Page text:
While some industry analysts say slow-steaming is an effective short-term means to decarbonization, others argue that mandated speed limits are essentially a half-measure, enabling shipbuilders to continue using the same engine designs and operators to continue burning CO2 emitting fossil fuels, just at a slower rate.  

Stephen Cadden, executive director at the Coalition for Responsible Transportation (CRT), said the proposal also fails to consider the downstream effects of slow-steaming on other portions of the global supply chain.

According to Cadden, mandating slow-steaming may negatively impact the land-based distribution side of the global supply chain. “If carriers and cargo owners want to negotiate supply chain terms [that include reduced ship speeds], that’s fine. But to mandate it as the bulk shipping industry was advocating for, in our view, could be quite counterproductive to the goals of greenhouse gas reduction.”

CDP, formerly the Carbon Disclosure Project, also referred to slow-steaming as “an important short-term solution capable of reducing carbon emissions by up to 30 percent” in their June report, A Sea Change. The London-based climate researcher provider ranked 18 of the shipping sector’s largest publicly listed companies based on their “readiness for a low-carbon transition,” noting that 13 out of 18 companies were found to have a formal slow-steaming policy.

Despite 72 percent of the companies in the study engaging in some form of slow-steaming, CDP warned that “although slow-steaming is positive in the short term, it could result in more voyages to meet growing demand, eroding the emission reductions made by slowing down ships.”

Katharine Palmer, global head of sustainability for maritime consultant Lloyd’s Register, also questioned slow-steaming’s ability to significantly impact GHG reductions. “Energy efficiency only delivers marginal gains and delivering the IMO level of ambition cannot be met by this,” she said in an interview.

Reducing transit times, total fleet

Another measure to optimize shipping operations is to enhance vessel utilization, reducing the number of sub-optimal cargo loads in transit. According to ABS, advanced information-driven technology can be used to determine cargo movements and transit patterns which, in turn, could help develop strategies to lower the industry’s total fleet requirement.

MSI modeled this strategy by observing the three primary shipping sectors — bulkers, tankers, and container ships. The analytics and forecasting company found that CO2 emissions were reduced 3.3 percent, 3.6 percent, and 3.7 percent for bulkers, tankers, and container ships, respectively.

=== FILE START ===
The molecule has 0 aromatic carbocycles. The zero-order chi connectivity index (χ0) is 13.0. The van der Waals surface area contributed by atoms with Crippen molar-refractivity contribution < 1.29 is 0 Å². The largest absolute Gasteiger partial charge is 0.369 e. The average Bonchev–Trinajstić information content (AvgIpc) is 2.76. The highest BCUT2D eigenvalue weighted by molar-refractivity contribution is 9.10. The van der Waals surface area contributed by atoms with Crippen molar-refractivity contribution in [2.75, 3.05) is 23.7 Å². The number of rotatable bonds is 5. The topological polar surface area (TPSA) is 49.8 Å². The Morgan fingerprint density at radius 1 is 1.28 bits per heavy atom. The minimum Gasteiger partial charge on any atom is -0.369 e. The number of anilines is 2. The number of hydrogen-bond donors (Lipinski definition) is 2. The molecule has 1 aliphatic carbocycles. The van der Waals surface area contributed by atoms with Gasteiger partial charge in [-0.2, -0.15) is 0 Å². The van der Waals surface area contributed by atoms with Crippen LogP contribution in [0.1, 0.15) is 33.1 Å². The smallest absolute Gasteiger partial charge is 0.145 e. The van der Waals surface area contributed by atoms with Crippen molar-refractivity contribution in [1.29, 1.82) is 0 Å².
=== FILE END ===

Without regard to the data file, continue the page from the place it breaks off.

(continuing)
Roger Strevens, vice president of global sustainability at Wallenius Wilhelmsen, noted that sophisticated route optimization systems can also reduce a vessel’s fuel comsumption by taking factors like prevailing weather conditions, ocean currents, and tides into account in determining the ideal course to decrease the amount of time a ship spends in transit. Less time on the seas means less fuel burned, and less GHG emissions produced.

Hull fouling management is another potential energy-efficient measure to reduce greenhouse gases in ocean shipping, according to Strevens. As a ship crosses the seas, it picks up algae, barnacles, and other plant and animal species that attach themselves to the bottom of the ship’s hull. The drag created by these aquatic stowaways increases dramatically as they spread across the hull, and can consume significant amounts of energy and fuel, analogous to swimming with clothes on, Strevens said. Use of sophisticated technology that quantifies the impact of hull performance on overall vessel energy efficiency can help ships operate more efficiently from a fuel consumption standpoint, thereby reducing CO2 emissions.

Peter Keller, chairman of SEA\LNG, a multi-sector industry coalition created to accelerate the widespread adoption of liquefied natural gas (LNG) as a marine fuel, said in his previous role as president of ocean carrier Sea Star — now Tote Maritime Puerto Rico — he saw a 10 percent reduction in fuel utilization thanks to hull fouling optimization.

Although some operational strategies are less effective than others in terms of overall GHG reduction, as Palmer noted, “the earlier we start the transition [to a carbon neutral shipping environment] the less disruptive it will be, and it can provide business opportunity for shipping.”

Contact Danielle Sukharenko at danielle.sukharenko@ihsmarkit.com.